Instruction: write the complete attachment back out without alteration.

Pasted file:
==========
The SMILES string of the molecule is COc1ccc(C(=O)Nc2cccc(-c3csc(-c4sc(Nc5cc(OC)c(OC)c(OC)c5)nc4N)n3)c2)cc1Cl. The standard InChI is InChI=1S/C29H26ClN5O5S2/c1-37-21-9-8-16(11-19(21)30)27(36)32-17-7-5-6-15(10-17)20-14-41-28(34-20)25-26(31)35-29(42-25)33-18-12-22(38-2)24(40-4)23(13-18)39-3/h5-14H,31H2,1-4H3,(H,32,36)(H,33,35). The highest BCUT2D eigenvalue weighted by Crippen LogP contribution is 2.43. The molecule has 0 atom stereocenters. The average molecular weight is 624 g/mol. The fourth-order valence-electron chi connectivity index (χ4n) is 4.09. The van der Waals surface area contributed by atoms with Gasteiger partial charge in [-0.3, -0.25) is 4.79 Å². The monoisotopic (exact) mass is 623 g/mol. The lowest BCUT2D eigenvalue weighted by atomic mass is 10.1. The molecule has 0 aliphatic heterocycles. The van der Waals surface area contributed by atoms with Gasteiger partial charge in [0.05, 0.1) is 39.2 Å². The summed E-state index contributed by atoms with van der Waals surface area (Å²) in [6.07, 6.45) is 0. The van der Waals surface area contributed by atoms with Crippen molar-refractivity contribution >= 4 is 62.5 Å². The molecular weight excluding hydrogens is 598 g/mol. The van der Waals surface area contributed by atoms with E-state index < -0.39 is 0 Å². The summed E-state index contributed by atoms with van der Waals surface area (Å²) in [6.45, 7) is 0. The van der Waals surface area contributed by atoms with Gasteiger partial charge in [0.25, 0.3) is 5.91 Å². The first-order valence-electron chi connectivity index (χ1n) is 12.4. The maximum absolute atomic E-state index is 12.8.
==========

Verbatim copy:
The SMILES string of the molecule is COc1ccc(C(=O)Nc2cccc(-c3csc(-c4sc(Nc5cc(OC)c(OC)c(OC)c5)nc4N)n3)c2)cc1Cl. The standard InChI is InChI=1S/C29H26ClN5O5S2/c1-37-21-9-8-16(11-19(21)30)27(36)32-17-7-5-6-15(10-17)20-14-41-28(34-20)25-26(31)35-29(42-25)33-18-12-22(38-2)24(40-4)23(13-18)39-3/h5-14H,31H2,1-4H3,(H,32,36)(H,33,35). The highest BCUT2D eigenvalue weighted by Crippen LogP contribution is 2.43. The molecule has 0 atom stereocenters. The average molecular weight is 624 g/mol. The fourth-order valence-electron chi connectivity index (χ4n) is 4.09. The van der Waals surface area contributed by atoms with Gasteiger partial charge in [-0.3, -0.25) is 4.79 Å². The monoisotopic (exact) mass is 623 g/mol. The lowest BCUT2D eigenvalue weighted by atomic mass is 10.1. The molecule has 0 aliphatic heterocycles. The van der Waals surface area contributed by atoms with Gasteiger partial charge in [0.05, 0.1) is 39.2 Å². The summed E-state index contributed by atoms with van der Waals surface area (Å²) in [6.07, 6.45) is 0. The van der Waals surface area contributed by atoms with Crippen molar-refractivity contribution >= 4 is 62.5 Å². The molecular weight excluding hydrogens is 598 g/mol. The van der Waals surface area contributed by atoms with E-state index < -0.39 is 0 Å². The summed E-state index contributed by atoms with van der Waals surface area (Å²) in [6.45, 7) is 0. The van der Waals surface area contributed by atoms with Gasteiger partial charge in [0.25, 0.3) is 5.91 Å². The first-order valence-electron chi connectivity index (χ1n) is 12.4. The maximum absolute atomic E-state index is 12.8.